By Dan Plouffe
With the type of elation Mathea Stevens displays when she hears the news that her coach has been chosen to receive a lifetime achievement award, you might think that she’d received the honour herself.
There was no question the 19-year-old modern pentathlete was overjoyed that John Hawes was being recognized by the Ottawa Sports Awards, and there’s no doubting the tremendous impact the Stittsville resident has had on innumerable young athletes from an involvement in the sport that covers the better part of a half-century.
“From all aspects, he’s always there to help me and take me through when I’m having a hard time,” Stevens describes, noting Hawes will offer help with school or family problems on top of his guidance in sport. “Sometimes we do shooting practices in his basement. Or he’ll feed me breakfast after swim practice if I’m hungry.”
Hawes is the owner and co-head coach of the Ravens of Carleton (ROC) swim club, and also acts as modern pentathlon national team coach. He instructs swimming, running and shooting himself, and oversees his athletes’ training with other top coaches for fencing and equestrian.
“Athletes come from all over Canada now to train with John,” notes Stevens, who did pick up a city award for herself as well – modern pentathlon athlete-of-the-year. “The amount of work, effort and enthusiasm that he continues to bring – he really deserves it.”
With a sporting career that covers over 45 years – first as an athlete who competed in the 1972 Olympics (in swimming) and the 1976 Games (in modern pentathlon) – it’s tough for Hawes to pick out specific highlights, although coaching Canadian Lyne Chornobrywy to a pentathlon world championship in 1983 certainly sticks out.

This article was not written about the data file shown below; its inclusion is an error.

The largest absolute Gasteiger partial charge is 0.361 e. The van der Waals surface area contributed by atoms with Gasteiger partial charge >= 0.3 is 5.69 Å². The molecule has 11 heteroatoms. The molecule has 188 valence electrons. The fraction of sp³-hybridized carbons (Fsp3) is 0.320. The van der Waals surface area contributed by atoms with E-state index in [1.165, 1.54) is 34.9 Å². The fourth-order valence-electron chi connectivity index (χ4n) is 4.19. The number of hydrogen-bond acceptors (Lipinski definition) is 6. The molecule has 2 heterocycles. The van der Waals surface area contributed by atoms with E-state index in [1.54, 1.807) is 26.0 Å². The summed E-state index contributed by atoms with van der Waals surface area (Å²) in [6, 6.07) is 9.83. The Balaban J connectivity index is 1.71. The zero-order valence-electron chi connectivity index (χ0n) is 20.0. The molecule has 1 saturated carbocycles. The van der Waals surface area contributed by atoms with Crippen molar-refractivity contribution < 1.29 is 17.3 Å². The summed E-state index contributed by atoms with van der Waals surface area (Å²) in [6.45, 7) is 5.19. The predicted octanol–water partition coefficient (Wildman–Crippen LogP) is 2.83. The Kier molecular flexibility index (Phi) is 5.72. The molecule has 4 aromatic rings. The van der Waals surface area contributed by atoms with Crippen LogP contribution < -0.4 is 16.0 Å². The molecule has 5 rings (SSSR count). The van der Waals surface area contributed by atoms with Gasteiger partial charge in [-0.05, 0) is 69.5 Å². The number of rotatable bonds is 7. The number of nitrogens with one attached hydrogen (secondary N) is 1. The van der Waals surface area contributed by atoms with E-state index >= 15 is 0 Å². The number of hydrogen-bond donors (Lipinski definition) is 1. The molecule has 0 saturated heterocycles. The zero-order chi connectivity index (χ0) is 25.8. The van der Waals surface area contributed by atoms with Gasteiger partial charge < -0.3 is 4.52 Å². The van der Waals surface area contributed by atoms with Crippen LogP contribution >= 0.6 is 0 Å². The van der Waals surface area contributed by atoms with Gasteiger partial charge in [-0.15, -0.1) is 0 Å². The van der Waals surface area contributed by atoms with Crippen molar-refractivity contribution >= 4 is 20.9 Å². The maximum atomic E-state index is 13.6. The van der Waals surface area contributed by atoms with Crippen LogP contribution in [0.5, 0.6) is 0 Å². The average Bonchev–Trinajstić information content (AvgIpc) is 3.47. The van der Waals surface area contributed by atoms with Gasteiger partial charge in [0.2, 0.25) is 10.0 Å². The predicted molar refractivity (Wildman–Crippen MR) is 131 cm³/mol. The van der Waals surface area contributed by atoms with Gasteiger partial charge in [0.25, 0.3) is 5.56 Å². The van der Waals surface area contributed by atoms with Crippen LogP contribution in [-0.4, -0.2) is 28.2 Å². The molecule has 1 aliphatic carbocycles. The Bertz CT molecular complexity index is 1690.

“But there’s an awful lot of enjoyment in the daily showing up to the pool and having a good time with the athletes,” explains Hawes, whose protégées have set more than 55 national and 120 provincial records. “That’s what keeps me coming back. It’s not the super highlights, it’s more the day-to-day feeling of helping at the pool and having them be successful.”
As he approaches his 60th birthday, Hawes plans to keep on contributing to the sport however he can in the future, while also enjoying the show as his son continues to rise on the national and international swimming scene.
Chosen as the city’s swimming athlete-of-the-year at the Sports Awards banquet on Wednesday, Jan. 19, 24-year-old Matt Hawes won numerous national titles in 2010, including his signature 200-metre backstroke event, to go with a 10th-place finish at a World Cup competition in Berlin.
“It’s a real journey and I’ve had a real good time watching the whole thing,” Hawes smiles. “And that’s right from the time when he was nine years old and he showed up to his first local swim meet and he took one look inside the pool and said, ‘I’m not doing that, I’m outta here!’”
Hawes says he can’t take any credit for Matt’s performance because “I was very much the parent” instead of the coach since his son moved on from the ROC club in his early teens.
“I’m quite pleased and proud of where he’s got,” adds Hawes, who felt “shocked” to receive the lifetime honour since he frequently deals with many exceptional coaches in Ottawa. “For me, it was totally unexpected, and I’m very happy for Matthew as well.”